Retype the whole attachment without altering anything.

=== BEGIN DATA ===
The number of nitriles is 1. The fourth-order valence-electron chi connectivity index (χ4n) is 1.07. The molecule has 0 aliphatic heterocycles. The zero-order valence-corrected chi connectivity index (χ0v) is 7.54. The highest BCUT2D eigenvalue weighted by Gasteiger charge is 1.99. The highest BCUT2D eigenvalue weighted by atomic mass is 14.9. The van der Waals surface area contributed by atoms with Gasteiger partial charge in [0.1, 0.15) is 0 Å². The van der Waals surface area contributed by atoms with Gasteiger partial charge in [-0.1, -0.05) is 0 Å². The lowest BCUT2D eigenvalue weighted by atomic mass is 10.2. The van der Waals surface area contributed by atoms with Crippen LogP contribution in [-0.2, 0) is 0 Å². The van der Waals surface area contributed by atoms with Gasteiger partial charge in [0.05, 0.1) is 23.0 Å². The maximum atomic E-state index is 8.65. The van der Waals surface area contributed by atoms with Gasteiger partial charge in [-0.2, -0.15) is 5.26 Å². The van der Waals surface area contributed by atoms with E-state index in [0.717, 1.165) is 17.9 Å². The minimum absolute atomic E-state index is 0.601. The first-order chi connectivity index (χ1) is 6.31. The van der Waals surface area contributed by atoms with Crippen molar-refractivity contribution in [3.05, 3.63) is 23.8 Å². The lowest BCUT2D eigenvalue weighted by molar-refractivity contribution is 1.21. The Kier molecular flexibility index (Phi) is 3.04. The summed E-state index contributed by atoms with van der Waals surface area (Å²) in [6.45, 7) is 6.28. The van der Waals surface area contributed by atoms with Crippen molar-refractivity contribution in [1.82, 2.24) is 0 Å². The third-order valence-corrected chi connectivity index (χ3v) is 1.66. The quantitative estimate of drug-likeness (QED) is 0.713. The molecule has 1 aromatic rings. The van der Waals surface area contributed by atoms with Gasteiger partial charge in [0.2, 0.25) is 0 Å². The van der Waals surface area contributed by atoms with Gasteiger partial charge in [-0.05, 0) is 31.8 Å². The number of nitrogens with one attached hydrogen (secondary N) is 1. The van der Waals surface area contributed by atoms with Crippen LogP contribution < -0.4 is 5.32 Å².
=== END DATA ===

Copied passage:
The number of nitriles is 1. The fourth-order valence-electron chi connectivity index (χ4n) is 1.07. The molecule has 0 aliphatic heterocycles. The zero-order valence-corrected chi connectivity index (χ0v) is 7.54. The highest BCUT2D eigenvalue weighted by Gasteiger charge is 1.99. The highest BCUT2D eigenvalue weighted by atomic mass is 14.9. The van der Waals surface area contributed by atoms with Gasteiger partial charge in [0.1, 0.15) is 0 Å². The van der Waals surface area contributed by atoms with Gasteiger partial charge in [-0.1, -0.05) is 0 Å². The lowest BCUT2D eigenvalue weighted by atomic mass is 10.2. The van der Waals surface area contributed by atoms with Crippen LogP contribution in [-0.2, 0) is 0 Å². The van der Waals surface area contributed by atoms with Gasteiger partial charge in [0.05, 0.1) is 23.0 Å². The maximum atomic E-state index is 8.65. The van der Waals surface area contributed by atoms with Gasteiger partial charge in [-0.2, -0.15) is 5.26 Å². The van der Waals surface area contributed by atoms with E-state index in [0.717, 1.165) is 17.9 Å². The minimum absolute atomic E-state index is 0.601. The first-order chi connectivity index (χ1) is 6.31. The van der Waals surface area contributed by atoms with Crippen molar-refractivity contribution in [3.05, 3.63) is 23.8 Å². The lowest BCUT2D eigenvalue weighted by molar-refractivity contribution is 1.21. The Kier molecular flexibility index (Phi) is 3.04. The summed E-state index contributed by atoms with van der Waals surface area (Å²) in [6.45, 7) is 6.28. The van der Waals surface area contributed by atoms with Crippen molar-refractivity contribution in [1.82, 2.24) is 0 Å². The third-order valence-corrected chi connectivity index (χ3v) is 1.66. The quantitative estimate of drug-likeness (QED) is 0.713. The molecule has 1 aromatic rings. The van der Waals surface area contributed by atoms with Gasteiger partial charge in [0.2, 0.25) is 0 Å². The van der Waals surface area contributed by atoms with Gasteiger partial charge in [-0.05, 0) is 31.8 Å². The number of nitrogens with one attached hydrogen (secondary N) is 1. The van der Waals surface area contributed by atoms with Crippen LogP contribution < -0.4 is 5.32 Å².